Definitely yes, because it shackles a person's freedom, makes them more trusting, imposes meaningless ideas, etc. On the other hand, religion (in particular Christianity) “protects” believers from crimes, forcing them to behave well, which is why religion can be attributed to the good. Through religion, people can gain meaning and confidence in their lives that they didn't have before. A true believer is not afraid of death, but he simply cannot die, because he considers it his duty to serve for the good of peace on the “mortal earth”. Personally, I don't like religions at all, they restrict people too much. I believe that it is better not to believe in anything/anyone, especially now. I'd rather be an atheist than a slave, believing in “the man in the clouds” or something like that. And this does not mean that you should forget about kindness, responsiveness, generosity and other positive qualities! Just don't be so trusting and limit yourself. They didn't give you your life to waste on nonsense! However, this is still my opinion, and your opinion may be radically different from mine.
Any religion is a way of controlling people. And it doesn't matter if it's Christianity, Islam, Protestantism, or any other sect. They all have the same goal-to manage people. In addition to the visible effect, there is also an energy one. After all, it is not for nothing that esotericists distinguish the egregor of Christianity, Islam, etc. That is why prayers help those who really believe, the egregor (=faith) does not understand whether a good person or a bad one. If he puts his “soul” into the request,then the response will be appropriate. Therefore, religion is not a means of control, but much broader.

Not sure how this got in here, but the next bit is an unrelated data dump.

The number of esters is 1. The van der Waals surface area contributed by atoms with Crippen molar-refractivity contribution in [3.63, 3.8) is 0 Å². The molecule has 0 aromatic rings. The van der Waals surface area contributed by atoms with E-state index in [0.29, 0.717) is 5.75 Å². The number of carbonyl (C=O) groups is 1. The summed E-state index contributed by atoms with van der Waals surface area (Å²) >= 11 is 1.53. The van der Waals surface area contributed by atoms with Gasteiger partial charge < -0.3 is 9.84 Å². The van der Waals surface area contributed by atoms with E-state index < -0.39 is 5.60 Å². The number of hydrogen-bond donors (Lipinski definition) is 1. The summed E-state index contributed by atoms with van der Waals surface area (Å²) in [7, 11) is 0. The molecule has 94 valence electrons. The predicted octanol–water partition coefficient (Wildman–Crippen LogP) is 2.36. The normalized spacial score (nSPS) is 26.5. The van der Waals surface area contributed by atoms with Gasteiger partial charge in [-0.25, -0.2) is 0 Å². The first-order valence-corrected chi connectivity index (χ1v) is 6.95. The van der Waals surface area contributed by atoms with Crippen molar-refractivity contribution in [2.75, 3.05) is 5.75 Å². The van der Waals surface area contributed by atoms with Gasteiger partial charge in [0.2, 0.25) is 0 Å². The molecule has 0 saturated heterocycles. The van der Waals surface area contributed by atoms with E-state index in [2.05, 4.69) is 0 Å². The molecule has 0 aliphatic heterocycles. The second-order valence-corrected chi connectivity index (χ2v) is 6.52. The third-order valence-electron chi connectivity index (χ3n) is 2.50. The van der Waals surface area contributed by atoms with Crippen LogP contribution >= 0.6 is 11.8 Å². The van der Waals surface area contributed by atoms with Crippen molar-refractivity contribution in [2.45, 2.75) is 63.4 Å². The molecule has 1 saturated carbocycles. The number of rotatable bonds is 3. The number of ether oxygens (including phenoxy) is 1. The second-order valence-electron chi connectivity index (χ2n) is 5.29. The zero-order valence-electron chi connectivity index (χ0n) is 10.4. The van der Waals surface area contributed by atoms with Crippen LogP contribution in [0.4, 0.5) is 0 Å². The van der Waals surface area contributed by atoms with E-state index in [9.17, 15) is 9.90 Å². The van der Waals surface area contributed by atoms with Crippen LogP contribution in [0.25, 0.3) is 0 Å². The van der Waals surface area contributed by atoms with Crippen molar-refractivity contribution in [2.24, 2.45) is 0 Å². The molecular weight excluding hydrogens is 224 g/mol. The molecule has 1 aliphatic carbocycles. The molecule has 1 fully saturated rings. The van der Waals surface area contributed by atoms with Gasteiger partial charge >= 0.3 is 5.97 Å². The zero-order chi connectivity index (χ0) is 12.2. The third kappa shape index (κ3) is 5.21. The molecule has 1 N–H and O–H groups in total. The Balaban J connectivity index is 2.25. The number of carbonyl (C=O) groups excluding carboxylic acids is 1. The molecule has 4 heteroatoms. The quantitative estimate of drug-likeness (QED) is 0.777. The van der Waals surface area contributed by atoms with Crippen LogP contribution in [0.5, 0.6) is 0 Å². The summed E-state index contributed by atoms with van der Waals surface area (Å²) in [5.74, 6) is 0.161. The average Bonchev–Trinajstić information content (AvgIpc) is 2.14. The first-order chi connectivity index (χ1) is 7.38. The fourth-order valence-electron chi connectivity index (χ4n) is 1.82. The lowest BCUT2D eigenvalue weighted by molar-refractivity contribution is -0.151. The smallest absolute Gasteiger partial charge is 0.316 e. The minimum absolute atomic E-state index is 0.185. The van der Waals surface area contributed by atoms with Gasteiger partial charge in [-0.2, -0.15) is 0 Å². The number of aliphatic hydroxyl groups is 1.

If you reduce everything to a system of rewards and punishments, then yes. Just shamanism and other pagan religions often consist only of prohibitions-requirements. In a way, they are trading: donate something to get bonuses. Perhaps that is why they remain the lot of a few. If you look at the world's religions, they are not about rewards and punishments, but about improving a person to move on to a better existence than on earth. A person who wants to be perfect cannot be manipulated with threats and praises. He has a specific goal, such as breaking free from the hellish circle of raincorns or becoming like a God…
Religion is training under the guidance of a coach for those who are eager to win an Olympic medal, and a subject that careless schoolchildren shirk for others.